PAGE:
PLATTEVILLE, Wis. — What University of Wisconsin-Madison Chancellor Rebecca Blank already knew was reinforced today in her first visit to UW-Platteville Pioneer Farm.
“It was a great visit, and its good to know more about Platteville,” she said, “and to hear about the many ways in which I think we’re already working together. Hopefully we can find some other ways to work together in the future.”
Blank’s visit focused on collaboration between UW-Madison and Pioneer Farm. John Shutske, UW-Madison associate dean for Extension and Outreach discussed Discovery Farms and how Madison collaborates on research with UW Extension. That research and collaboration includes UW-P.
Discovery Farms are real working farms throughout Wisconsin’s agricultural landscape that are facing different environmental challenges. The Discovery Farms program is an effort by UW Extension and UW-Madison that takes a real-world approach to finding the most economical solutions. It develops on-farm and related research to determine the economic and environmental effects of agricultural practices on a diverse group of Wisconsin farms; and educates and improves communications among the agricultural community, consumers, researchers and policy-makers to better identify and implement effective environmental management practices compatible with profitable agriculture.
Prior to coming to UW-Madison in July, Blank served in top positions at the U.S. Department of Commerce. She was impressed with what she saw today.
“It’s the widespread research, not just in Wisconsin, but both across the country and even around the world, of sharing information on the ways which pollutants move through soils, and what this tells us about how you need to farm sustainably, and what you need to monitor to see how you are farming,” Blank said.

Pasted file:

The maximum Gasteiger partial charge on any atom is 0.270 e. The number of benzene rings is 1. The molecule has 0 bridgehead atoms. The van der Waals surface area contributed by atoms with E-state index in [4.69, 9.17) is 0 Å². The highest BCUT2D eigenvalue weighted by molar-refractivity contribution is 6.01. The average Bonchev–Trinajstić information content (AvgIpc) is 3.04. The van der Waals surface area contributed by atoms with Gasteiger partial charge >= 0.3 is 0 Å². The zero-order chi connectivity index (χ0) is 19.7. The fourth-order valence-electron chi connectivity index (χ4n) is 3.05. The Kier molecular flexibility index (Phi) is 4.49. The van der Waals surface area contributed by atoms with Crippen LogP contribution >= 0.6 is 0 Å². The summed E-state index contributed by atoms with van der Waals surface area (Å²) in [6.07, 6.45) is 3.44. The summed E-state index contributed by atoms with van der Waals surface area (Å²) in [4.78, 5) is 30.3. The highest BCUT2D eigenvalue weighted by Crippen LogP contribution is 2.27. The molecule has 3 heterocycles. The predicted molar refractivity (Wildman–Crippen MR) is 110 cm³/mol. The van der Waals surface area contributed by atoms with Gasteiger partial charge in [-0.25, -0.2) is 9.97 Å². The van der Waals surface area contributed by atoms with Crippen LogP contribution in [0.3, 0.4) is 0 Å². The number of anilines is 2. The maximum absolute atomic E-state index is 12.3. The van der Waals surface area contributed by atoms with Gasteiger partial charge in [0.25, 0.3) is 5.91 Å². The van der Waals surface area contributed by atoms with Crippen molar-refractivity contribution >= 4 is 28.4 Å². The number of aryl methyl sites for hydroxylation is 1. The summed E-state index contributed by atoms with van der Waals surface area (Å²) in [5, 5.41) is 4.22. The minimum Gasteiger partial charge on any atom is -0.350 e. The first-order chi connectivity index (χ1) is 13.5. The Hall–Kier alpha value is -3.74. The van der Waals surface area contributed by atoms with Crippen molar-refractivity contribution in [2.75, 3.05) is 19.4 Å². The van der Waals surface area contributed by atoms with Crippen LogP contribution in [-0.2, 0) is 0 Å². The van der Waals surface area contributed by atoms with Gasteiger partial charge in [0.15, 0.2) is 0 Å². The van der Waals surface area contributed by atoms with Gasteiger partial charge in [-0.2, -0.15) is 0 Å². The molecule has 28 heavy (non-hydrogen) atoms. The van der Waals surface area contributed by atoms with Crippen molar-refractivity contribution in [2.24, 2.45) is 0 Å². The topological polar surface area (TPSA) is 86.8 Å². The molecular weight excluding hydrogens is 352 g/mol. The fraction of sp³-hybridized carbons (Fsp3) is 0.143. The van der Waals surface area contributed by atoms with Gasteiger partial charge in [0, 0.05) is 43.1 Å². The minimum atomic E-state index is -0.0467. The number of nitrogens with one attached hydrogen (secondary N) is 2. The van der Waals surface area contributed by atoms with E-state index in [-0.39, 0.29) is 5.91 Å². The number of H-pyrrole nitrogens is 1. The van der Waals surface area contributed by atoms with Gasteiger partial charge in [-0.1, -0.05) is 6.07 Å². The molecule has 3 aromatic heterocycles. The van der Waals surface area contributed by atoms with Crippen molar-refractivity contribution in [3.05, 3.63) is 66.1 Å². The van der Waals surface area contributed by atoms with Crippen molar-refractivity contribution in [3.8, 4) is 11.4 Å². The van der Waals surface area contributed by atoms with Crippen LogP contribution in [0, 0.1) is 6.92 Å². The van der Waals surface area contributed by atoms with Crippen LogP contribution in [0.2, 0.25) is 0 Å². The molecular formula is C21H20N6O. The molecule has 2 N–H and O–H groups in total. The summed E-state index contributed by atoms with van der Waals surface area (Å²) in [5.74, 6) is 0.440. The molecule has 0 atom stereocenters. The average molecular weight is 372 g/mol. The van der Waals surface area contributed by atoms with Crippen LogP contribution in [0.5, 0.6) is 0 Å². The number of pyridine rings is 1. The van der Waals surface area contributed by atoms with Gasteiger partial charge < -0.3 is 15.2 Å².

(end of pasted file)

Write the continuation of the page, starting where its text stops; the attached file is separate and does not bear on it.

She called the presentations outlining Pioneer Farm research and collaboration what Discovery Farms important and interesting.
That research has far-ranging reaches, according to Dennis Shields, UW-P chancellor.
“Our students, our graduates, our faculty are going to be having a global impact,” he said. “That’s what becomes more and more obvious to us. What farmers are doing in southwest Wisconsin and in the state of Wisconsin are going to have an impact on China and Brazil. It’s good for us to understand that, and know that our end product, our students, are going to benefit from that.”
Ben Brancel, state agriculture secretary and UW-P alumnus, joined Blank for her visit.
“When you come here out on the farm, at one time it was only used as a place for students to judge maybe a few animals, and do some work on the farm if they had a student employment opportunity,” he said. “Now it becomes a valuable resource for research. It has a chance to educate kids on components of agriculture that in the past they weren’t even made aware of when they were going to school.”